|Once Again, Gazans Take The Hit|
|National News - National News|
|Written by Ibrahim Abusway, Muslim Link Contributing Writer|
|Friday, 03 January 2014 13:23|
With all that is happening in the Middle East and North Africa, let us not forget Palestine.
The saying goes like this: "When Israelis sneeze, Gazans get the flu." Now we can add "when Egypt experiences a fever, a blockade of Gaza ensues."
Since 2006, the story has remained the same - all of Gaza is on lockdown. Very little can get in, very little can get out; be it humans, food, or supplies. Our children remain malnourished. Allow me to paint you this picture: You are a visitor in Gaza, and you meet some locals, and the mother says, “Here is my 15-year-old son Omar, and here is my 11-year-old daughter Sawsan.” And you look at Sawsan in astonishment and say to yourself, "Sawsan looks smaller than my 8-year-old back in Baltimore!" That is malnourishment.
Then you learn of their daily struggles: not enough water, 2 hours of electricity per day (or less), very little meat, very little medicine, very little of everything. So you feel bad, and sad, and everything in between.
But when you get back to Arlington or Philadelphia you say to yourself, "I can't believe how kind those Gazans were, what generous hosts they were, and every poor child had a huge smile on his or her face the whole time I was there!" The same is true for those in the West Bank and those in the refugee camps (now towns and cities in Lebanon, Syria, and Jordan). Their daily struggles are the same, and their beautiful hearts are the same.
Everything happens for a reason. Allah's wisdom (hikmah) and His actions are connected. If you are a Muslim, then we surrender and submit to Allah, that is the literal meaning of "Muslim." And we believe in His qadar (preordainment). But a Muslim also keeps working and keeps moving forward. In any situation, we make duaa' (supplicate) and then we work to fix and solve problems. The larger the catastrophe, the quicker and harder we work. And that is why the scholars say we push one qadar with another qadar.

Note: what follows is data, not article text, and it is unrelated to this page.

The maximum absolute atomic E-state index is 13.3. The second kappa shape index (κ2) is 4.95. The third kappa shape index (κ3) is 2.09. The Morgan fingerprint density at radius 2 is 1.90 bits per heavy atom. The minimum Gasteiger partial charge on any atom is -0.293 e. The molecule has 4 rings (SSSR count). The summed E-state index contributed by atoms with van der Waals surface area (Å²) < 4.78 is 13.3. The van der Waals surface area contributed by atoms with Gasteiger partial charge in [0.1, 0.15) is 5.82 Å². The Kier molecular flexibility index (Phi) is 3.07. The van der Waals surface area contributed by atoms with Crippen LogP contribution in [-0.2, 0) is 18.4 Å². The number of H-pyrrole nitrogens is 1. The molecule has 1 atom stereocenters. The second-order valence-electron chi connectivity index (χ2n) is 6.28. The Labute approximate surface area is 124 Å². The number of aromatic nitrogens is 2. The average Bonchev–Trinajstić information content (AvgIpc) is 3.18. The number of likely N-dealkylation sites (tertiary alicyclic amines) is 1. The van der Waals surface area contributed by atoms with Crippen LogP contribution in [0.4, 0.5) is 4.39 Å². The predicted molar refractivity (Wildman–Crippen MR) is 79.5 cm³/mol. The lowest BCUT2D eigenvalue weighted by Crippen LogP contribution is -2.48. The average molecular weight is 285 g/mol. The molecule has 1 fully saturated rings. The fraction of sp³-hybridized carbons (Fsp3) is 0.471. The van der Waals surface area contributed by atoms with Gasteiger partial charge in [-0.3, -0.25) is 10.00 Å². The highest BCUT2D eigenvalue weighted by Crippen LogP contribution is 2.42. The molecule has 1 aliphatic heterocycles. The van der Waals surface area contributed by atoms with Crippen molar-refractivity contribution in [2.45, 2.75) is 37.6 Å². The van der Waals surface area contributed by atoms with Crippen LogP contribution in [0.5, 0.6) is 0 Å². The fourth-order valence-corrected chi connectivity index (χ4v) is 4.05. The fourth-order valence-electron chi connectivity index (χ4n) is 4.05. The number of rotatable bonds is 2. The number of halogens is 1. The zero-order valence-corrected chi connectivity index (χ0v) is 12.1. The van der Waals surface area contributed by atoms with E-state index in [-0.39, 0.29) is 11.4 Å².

Pray for your children in Palestine and help them as best you can. Remember and teach your children that the issue of Al Aqsa and its surroundings is not a Palestinian issue, nor is it an Arab issue, indeed it is an Islamic issue. As the Prophet Muhammad taught us in an authentic hadith (and here is the gist of it): The believers are like one body, when one part of the body aches, the rest of the body reacts.
Kinder USA (http://www.kinderusa.org/) continues to offer help to the needy in Palestine. Be it fresh food baskets, jobs or education, we are doing our part. Everything we do is legal, and we are a 501 c3 charity in good standing with the Treasury Department of the United States and registered as an AISBL in the European Union. Most of our activities fall under zakat ul maal; Muslim scholars (ulamaa') say that we can give our zakaat ul maal in advance if needed, and Muslims in America can take advantage of the tax deductions for any zakaah or sadaqah they give. Of course we accept support from Islamic centers and appreciate that support even if we cannot visit in person.
In an effort to help the needy and local economies, we have begun training female heads of household in Gaza in sheep husbandry and pigeon farming, providing them with impregnated sheep, a 9-month supply of fodder, and dairy goods production/sales training (all for $1,000). We are also providing some households with 10 pairs of pigeons, fodder, appropriate equipment, and proper training (all for $800) so they may prepare 20 pairs within 6 months for the marketplace. These great projects will provide revenue to the families on one end, and a good source of protein for those consuming it on the other end. We have also begun distributing rechargeable lamps ($25 each) to address the power shortages.
One final thought: Many non-Muslims in America and around the world have donated generously to help the needy in Palestine. The list is too long at Kinder USA, and includes Christians, Jews, and others, individuals and churches, and more.
Allow me to give you a few specific examples: the Coptic Christian from Egypt whom I met at a Connecticut gas station one night and insisted that he take Kinder USA brochures to his church. The Christian family from Indiana that gave and has been giving every month for years. And perhaps the bravest of all, Jews inside and outside the United States who are standing up for justice and for the children of Palestine. How generous and brave are they? Once upon a time, not too long ago, two Palestinian children needed immediate medical attention and had to leave Gaza. After Israeli border agents refused to let them cross the Eastern border of Gaza, two Israeli physicians stepped up and agreed to take full responsibility for these two children's entry, stay, and exit; only if you are from that region would you understand how brave and generous these Jewish physicians' "guarantee" was. Thank you, one and all.
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